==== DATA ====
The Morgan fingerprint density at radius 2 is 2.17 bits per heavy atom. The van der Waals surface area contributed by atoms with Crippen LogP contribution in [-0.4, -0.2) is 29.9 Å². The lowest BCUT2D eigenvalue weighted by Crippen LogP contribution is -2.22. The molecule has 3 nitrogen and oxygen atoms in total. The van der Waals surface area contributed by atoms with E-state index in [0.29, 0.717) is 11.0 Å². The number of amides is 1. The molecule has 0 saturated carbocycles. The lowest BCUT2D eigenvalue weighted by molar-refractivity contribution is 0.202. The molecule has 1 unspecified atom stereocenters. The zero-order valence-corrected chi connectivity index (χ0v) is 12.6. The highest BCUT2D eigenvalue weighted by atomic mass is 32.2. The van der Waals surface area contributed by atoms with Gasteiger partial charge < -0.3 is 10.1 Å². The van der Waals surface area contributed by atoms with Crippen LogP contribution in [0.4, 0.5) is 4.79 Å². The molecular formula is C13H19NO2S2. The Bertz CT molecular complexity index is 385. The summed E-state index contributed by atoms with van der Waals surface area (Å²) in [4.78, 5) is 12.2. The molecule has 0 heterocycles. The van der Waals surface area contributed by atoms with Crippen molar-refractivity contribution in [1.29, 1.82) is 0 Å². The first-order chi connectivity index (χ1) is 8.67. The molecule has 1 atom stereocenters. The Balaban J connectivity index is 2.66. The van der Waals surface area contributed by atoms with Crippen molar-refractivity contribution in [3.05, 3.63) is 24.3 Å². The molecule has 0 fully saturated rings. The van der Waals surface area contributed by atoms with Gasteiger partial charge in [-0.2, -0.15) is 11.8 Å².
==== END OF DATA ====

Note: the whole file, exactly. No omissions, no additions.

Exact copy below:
The Morgan fingerprint density at radius 2 is 2.17 bits per heavy atom. The van der Waals surface area contributed by atoms with Crippen LogP contribution in [-0.4, -0.2) is 29.9 Å². The lowest BCUT2D eigenvalue weighted by Crippen LogP contribution is -2.22. The molecule has 3 nitrogen and oxygen atoms in total. The van der Waals surface area contributed by atoms with E-state index in [0.29, 0.717) is 11.0 Å². The number of amides is 1. The molecule has 0 saturated carbocycles. The lowest BCUT2D eigenvalue weighted by molar-refractivity contribution is 0.202. The molecule has 1 unspecified atom stereocenters. The zero-order valence-corrected chi connectivity index (χ0v) is 12.6. The highest BCUT2D eigenvalue weighted by atomic mass is 32.2. The van der Waals surface area contributed by atoms with Gasteiger partial charge < -0.3 is 10.1 Å². The van der Waals surface area contributed by atoms with Crippen LogP contribution in [0.4, 0.5) is 4.79 Å². The molecular formula is C13H19NO2S2. The Bertz CT molecular complexity index is 385. The summed E-state index contributed by atoms with van der Waals surface area (Å²) in [4.78, 5) is 12.2. The molecule has 0 heterocycles. The van der Waals surface area contributed by atoms with Crippen molar-refractivity contribution in [1.29, 1.82) is 0 Å². The first-order chi connectivity index (χ1) is 8.67. The molecule has 1 atom stereocenters. The Balaban J connectivity index is 2.66. The van der Waals surface area contributed by atoms with Crippen molar-refractivity contribution in [3.05, 3.63) is 24.3 Å². The molecule has 0 fully saturated rings. The van der Waals surface area contributed by atoms with Gasteiger partial charge in [-0.2, -0.15) is 11.8 Å².